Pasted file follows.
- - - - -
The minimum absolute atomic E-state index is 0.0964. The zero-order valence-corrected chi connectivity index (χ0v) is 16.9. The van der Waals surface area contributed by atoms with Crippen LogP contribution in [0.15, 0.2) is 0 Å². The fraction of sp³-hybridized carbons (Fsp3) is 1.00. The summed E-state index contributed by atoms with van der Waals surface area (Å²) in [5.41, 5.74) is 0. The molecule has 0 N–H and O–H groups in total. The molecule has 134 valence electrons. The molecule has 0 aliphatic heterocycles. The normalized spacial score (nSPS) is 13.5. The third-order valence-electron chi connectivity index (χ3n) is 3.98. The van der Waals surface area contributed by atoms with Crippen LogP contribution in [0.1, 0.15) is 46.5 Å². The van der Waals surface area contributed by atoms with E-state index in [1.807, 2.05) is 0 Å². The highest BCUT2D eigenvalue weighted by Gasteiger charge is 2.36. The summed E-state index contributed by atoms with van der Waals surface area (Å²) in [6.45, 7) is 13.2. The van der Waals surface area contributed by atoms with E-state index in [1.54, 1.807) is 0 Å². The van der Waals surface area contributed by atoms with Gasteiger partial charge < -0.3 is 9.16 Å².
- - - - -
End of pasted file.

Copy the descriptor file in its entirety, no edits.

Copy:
The minimum absolute atomic E-state index is 0.0964. The zero-order valence-corrected chi connectivity index (χ0v) is 16.9. The van der Waals surface area contributed by atoms with Crippen LogP contribution in [0.15, 0.2) is 0 Å². The fraction of sp³-hybridized carbons (Fsp3) is 1.00. The summed E-state index contributed by atoms with van der Waals surface area (Å²) in [5.41, 5.74) is 0. The molecule has 0 N–H and O–H groups in total. The molecule has 134 valence electrons. The molecule has 0 aliphatic heterocycles. The normalized spacial score (nSPS) is 13.5. The third-order valence-electron chi connectivity index (χ3n) is 3.98. The van der Waals surface area contributed by atoms with Crippen LogP contribution in [0.1, 0.15) is 46.5 Å². The van der Waals surface area contributed by atoms with E-state index in [1.807, 2.05) is 0 Å². The highest BCUT2D eigenvalue weighted by Gasteiger charge is 2.36. The summed E-state index contributed by atoms with van der Waals surface area (Å²) in [6.45, 7) is 13.2. The van der Waals surface area contributed by atoms with E-state index in [1.54, 1.807) is 0 Å². The van der Waals surface area contributed by atoms with Gasteiger partial charge < -0.3 is 9.16 Å².